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Bread, Fish, Fruit for Lent

I showed my 9-year-old daughter this picture of art from our Atrium, to see if she recognized the artist: Jacob Lawrence, whose work we enjoyed together in the fall. She did—(homeschool art appreciation complete!)—and then she surprised me by interpreting the scene as Jesus and the disciples at the Last Supper.

Jacob Lawrence, Bread Fish Fruit, 1985.

I'd read the painting only as a group or family gathered, probably around a father reading from the Bible, but she saw a modern-day overall-clad carpenter Jesus. This led her to wonder whether Jesus would wear first-century or modern clothes when he returns as promised. We tried to think of how his risen appearance could reflect all the people of the world and of all time. . .

An unexpected and delightful conversation, without clear conclusions—either about Lawrence's intent or about Jesus' clothes! It made me think about when we recite the Eucharistic liturgy, and "declare the Mystery of Our Faith: Christ has died; Christ is risen; Christ will come again!" The paschal mystery is so vast that we can only learn so much directly; we've got to learn through signs and parables. We baptize with water; we drink wine and eat bread.

Kids' Plans for Lent 2021

This Lenten season, I'm looking forward to setting apart time with our youth and older kids and their families to explore these signs and sacraments in our Sacramental Formation course. What a good way to look forward to Easter together. Here's the sign up for that, with all the details. Email me with any questions!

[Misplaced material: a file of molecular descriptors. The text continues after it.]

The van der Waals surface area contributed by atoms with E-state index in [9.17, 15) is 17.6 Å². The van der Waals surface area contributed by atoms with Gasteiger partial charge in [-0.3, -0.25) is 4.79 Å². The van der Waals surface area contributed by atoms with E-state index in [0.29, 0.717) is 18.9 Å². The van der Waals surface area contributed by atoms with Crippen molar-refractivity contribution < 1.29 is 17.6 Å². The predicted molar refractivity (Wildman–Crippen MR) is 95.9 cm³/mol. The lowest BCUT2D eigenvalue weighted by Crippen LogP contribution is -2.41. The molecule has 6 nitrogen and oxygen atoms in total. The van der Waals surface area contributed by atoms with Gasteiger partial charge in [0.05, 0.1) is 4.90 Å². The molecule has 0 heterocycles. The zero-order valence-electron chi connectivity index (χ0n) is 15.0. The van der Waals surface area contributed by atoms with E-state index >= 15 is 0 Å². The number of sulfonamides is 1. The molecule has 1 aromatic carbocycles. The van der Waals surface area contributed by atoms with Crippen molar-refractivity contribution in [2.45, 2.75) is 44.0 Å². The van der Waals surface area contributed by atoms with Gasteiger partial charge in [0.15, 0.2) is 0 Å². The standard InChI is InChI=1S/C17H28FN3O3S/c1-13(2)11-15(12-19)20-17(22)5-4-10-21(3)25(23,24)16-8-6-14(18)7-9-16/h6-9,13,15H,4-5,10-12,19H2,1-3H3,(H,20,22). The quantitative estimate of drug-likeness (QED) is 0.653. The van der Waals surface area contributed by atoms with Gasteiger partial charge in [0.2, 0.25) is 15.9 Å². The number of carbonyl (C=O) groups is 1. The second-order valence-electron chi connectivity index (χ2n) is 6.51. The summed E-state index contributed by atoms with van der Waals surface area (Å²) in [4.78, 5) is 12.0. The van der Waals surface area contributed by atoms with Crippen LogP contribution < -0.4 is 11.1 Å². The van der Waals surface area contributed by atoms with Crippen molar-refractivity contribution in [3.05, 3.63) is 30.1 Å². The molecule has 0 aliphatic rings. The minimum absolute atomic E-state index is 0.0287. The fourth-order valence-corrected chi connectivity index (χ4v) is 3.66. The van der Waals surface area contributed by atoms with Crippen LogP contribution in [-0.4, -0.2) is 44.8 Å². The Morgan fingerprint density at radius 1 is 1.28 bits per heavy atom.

Along with the participants in Sacramental Preparation, we all can choose a tactile at-home prayer practice to try during Lent. Options include:

  • hand-knitting,

  • embroidery/needlework,

  • whittling,

  • the Anglican rosary (either beaded or outdoors in the garden),

  • prayer walking,

  • working with clay,

  • illuminating scripture (calligraphy),

  • and silence.

If your kids (of any age) would like to try one of these, let me know, and I'll do my best to provide materials for getting started. Also check out Amy's helpful post about how we can incorporate the Lenten practices of prayer, fasting, and acts of charity. All families can pick up Lenten materials outside the church on Ash Wednesday, between 8am-1pm. (If you can't make it we'll deliver before Sunday.)

To avoid middle child syndrome (JK but seriously), we'll have some fresh new Good Shepherd workbooks for our beloved 7-8 year olds, with an opportunity to gather in a zoom breakout room a few minutes before church begins to get started on their own meditations.

And, in true youngest child fashion, our smallest ones will benefit from trickle-down policies as we all welcome them joyfully into church life. (Only in Northern Virginia are we using Reaganomics to explain children's ministry plans.) Expect some ad-hoc videos especially for them, and welcome any attempts by older siblings to include or share what they're working on with the younger ones. The most essential message to convey is that we're preparing to celebrate Easter—our greatest feast, when we remember that Jesus died and rose again!

It is a Great Mystery.


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